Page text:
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Georgia postpones primaries again because of coronavirus

ATLANTA (AP) — Georgia has postponed primary elections for the second time this year because of the coronavirus, pushing back primaries scheduled for May to June.

Thursday’s move came a day after New Jersey and Virginia joined at least 15 other states in delaying their primaries amid the coronavirus pandemic so election officials can make preparations to address public health concerns and deal with a poll worker shortage brought on by the outbreak.

Last Tuesday, Wisconsin went ahead with its elections, forcing thousands of voters to brave hourslong lines and overcrowded polling places amid the pandemic.

“This decision allows our office and county election officials to continue to put in place contingency plans to ensure that voting can be safe and secure when in-person voting begins and prioritizes the health and safety of voters, county election officials, and poll workers,” Secretary of State Brad Raffensperger said in a statement.

The first-term Republican secretary had already opted to postpone Georgia's presidential primaries, initially scheduled for March 24, to May 19 to coincide with the state’s other 2020 primary elections.

Georgians were scheduled then to choose party nominees for a U.S. Senate seat, U.S. House members and members of the state House and Senate.
Elections for judges and district attorneys were also set for May 19.

One main concern among election officials has been the health — and availability — of poll workers.

Some counties in Georgia have reported losing poll workers, who are often older, at a rapid pace as the virus has spread because many are fearful for their health.

Inmates sue over COVID-19 response

PORTLAND, Ore. (AP) — A group of inmates concerned about contracting COVID-19 have filed a lawsuit against Oregon Gov. Kate Brown and the leaders at the Department of Corrections.

The civil rights lawsuit, filed in U.S. District Court by the Oregon Justice Resource Center on behalf of the inmates, alleges the DOC has not taken the necessary steps to slow the spread of the virus inside its 14 institutions where more than 14,000 inmates live, Oregon Public Broadcasting reported.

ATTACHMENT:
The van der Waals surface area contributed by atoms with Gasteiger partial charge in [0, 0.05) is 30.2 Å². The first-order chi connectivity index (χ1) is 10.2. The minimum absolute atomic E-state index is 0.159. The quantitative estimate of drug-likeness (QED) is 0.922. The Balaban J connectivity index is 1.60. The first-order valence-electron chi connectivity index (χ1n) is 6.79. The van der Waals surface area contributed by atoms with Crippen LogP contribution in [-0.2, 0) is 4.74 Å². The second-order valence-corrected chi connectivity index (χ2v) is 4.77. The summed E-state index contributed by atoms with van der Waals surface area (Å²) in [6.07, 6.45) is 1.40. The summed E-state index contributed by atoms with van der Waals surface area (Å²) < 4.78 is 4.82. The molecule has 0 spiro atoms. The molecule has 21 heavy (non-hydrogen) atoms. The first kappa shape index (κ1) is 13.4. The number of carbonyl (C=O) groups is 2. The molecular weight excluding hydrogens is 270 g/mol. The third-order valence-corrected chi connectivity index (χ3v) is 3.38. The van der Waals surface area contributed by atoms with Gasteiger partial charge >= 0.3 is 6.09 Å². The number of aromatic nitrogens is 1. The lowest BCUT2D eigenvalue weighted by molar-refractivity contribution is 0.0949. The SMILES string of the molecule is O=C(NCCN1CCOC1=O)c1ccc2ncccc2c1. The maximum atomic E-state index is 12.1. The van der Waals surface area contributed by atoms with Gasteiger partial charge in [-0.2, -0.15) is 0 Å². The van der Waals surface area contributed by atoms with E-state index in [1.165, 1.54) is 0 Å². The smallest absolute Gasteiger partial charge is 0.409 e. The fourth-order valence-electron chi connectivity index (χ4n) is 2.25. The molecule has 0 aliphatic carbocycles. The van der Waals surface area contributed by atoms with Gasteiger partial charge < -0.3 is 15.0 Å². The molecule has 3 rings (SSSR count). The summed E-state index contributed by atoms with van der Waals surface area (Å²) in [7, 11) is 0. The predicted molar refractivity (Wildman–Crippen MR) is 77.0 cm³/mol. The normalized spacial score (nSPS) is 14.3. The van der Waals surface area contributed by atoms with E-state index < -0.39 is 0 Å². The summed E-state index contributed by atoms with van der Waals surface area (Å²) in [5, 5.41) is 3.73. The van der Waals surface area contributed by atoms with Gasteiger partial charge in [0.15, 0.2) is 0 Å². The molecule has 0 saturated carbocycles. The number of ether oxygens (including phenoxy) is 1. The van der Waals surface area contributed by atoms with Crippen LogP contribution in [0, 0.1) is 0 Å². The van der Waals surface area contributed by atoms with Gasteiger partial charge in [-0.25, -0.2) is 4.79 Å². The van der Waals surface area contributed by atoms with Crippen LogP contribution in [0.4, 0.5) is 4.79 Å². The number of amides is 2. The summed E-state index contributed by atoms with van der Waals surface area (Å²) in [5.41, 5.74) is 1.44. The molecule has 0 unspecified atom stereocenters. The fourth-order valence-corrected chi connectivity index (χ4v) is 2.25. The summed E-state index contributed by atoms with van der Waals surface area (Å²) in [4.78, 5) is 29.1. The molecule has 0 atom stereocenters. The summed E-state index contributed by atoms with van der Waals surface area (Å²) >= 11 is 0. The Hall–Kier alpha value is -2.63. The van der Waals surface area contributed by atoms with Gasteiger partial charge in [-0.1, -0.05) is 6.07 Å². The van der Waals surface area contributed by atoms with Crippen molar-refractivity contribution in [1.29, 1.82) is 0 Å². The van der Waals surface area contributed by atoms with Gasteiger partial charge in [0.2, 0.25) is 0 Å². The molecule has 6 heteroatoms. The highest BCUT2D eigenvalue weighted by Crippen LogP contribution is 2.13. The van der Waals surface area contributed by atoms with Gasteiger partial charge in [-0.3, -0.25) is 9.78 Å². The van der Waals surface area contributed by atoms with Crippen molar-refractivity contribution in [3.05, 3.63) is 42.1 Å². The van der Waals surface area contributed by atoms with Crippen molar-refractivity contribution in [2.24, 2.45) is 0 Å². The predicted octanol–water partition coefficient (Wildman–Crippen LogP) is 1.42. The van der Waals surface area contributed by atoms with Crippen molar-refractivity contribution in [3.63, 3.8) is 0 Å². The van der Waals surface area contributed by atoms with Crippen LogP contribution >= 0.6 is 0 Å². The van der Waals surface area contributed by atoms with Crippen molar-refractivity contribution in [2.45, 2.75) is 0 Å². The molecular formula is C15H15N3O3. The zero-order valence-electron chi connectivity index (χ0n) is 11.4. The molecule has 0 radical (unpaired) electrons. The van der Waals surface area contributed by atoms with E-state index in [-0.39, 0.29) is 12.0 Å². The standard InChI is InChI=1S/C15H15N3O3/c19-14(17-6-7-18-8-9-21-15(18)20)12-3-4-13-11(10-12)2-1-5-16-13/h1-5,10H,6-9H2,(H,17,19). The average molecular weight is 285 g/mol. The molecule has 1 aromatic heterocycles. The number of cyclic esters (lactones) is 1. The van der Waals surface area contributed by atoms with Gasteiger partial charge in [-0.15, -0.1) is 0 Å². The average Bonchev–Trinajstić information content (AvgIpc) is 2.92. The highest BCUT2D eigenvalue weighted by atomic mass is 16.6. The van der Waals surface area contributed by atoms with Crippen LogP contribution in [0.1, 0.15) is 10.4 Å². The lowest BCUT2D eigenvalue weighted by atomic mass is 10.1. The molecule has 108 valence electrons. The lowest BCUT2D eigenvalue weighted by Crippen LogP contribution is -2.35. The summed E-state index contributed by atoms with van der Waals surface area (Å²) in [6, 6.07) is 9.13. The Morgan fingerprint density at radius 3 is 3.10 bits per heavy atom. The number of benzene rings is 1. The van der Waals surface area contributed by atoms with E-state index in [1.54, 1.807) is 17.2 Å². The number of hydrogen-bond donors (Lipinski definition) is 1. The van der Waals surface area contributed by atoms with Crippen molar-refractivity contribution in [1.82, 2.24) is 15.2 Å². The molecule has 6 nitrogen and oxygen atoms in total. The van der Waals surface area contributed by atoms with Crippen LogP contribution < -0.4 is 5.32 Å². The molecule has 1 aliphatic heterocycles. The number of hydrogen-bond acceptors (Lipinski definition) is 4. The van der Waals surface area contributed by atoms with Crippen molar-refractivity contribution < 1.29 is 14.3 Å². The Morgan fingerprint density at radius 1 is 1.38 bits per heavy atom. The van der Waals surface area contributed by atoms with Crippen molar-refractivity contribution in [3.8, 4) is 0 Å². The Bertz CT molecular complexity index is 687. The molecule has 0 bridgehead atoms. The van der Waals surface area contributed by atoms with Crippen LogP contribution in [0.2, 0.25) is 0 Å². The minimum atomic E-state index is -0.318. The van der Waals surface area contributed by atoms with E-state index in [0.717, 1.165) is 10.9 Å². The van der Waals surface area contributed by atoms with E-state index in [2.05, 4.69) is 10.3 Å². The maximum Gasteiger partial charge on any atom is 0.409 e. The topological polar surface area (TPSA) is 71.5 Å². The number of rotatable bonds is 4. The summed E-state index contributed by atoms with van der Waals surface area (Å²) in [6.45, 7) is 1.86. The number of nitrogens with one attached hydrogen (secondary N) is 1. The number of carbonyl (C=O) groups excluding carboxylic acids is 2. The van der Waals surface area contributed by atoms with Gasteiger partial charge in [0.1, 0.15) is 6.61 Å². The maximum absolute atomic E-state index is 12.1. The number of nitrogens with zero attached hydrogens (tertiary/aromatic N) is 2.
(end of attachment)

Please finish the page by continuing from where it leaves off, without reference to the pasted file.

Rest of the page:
The suit asks a judge to mandate a social distance of six feet or more between inmates in all of the DOC’s facilities.

If that can’t be accomplished, the lawsuits ask that a three-judge panel review cases and reduce the number of prisoners in DOC’s facilities so it is possible.
Three inmates at the Santiam Correctional Institution in Salem had tested positive for the virus, the agency said last week.

A total of five DOC staff members had also tested positive. Two work at the Santiam prison and three work at the Oregon State Penitentiary in Salem.

The inmates named in the lawsuit have asthma and other respiratory ailments, some are HIV positive, others are elderly.

Late last month, DOC Director Collette Peters told OPB in an interview her agency was doing everything they can to keep people safe but acknowledged the challenges of social distancing in a prison.

“We have been working around the clock to prepare ourselves for stopping the spread of COVID-19 in our institutions,” Peters said.

The lawsuit acknowledges DOC has taken some measures but argues they’re not enough.

The lawsuit says older adults and those with underlying medical issues face serious illness or death.


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